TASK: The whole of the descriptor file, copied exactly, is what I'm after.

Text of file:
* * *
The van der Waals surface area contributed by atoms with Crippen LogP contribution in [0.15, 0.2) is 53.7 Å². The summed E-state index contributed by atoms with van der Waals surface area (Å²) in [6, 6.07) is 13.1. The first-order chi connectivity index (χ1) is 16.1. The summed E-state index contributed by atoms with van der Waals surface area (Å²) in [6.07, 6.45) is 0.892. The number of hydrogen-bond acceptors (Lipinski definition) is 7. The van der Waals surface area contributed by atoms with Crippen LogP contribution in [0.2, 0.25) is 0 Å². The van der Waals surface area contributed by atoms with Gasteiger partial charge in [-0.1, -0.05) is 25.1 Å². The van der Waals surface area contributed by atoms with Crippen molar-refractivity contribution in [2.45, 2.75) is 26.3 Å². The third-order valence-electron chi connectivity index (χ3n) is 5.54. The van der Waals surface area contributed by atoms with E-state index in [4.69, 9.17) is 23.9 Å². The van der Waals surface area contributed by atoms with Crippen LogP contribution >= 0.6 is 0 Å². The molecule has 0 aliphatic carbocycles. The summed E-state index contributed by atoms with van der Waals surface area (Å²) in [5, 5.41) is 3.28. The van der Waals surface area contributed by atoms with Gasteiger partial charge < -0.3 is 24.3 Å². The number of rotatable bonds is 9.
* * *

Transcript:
The van der Waals surface area contributed by atoms with Crippen LogP contribution in [0.15, 0.2) is 53.7 Å². The summed E-state index contributed by atoms with van der Waals surface area (Å²) in [6, 6.07) is 13.1. The first-order chi connectivity index (χ1) is 16.1. The summed E-state index contributed by atoms with van der Waals surface area (Å²) in [6.07, 6.45) is 0.892. The number of hydrogen-bond acceptors (Lipinski definition) is 7. The van der Waals surface area contributed by atoms with Crippen LogP contribution in [0.2, 0.25) is 0 Å². The van der Waals surface area contributed by atoms with Gasteiger partial charge in [-0.1, -0.05) is 25.1 Å². The van der Waals surface area contributed by atoms with Crippen molar-refractivity contribution in [2.45, 2.75) is 26.3 Å². The third-order valence-electron chi connectivity index (χ3n) is 5.54. The van der Waals surface area contributed by atoms with E-state index in [4.69, 9.17) is 23.9 Å². The van der Waals surface area contributed by atoms with Crippen LogP contribution >= 0.6 is 0 Å². The molecule has 0 aliphatic carbocycles. The summed E-state index contributed by atoms with van der Waals surface area (Å²) in [5, 5.41) is 3.28. The van der Waals surface area contributed by atoms with Gasteiger partial charge < -0.3 is 24.3 Å². The number of rotatable bonds is 9.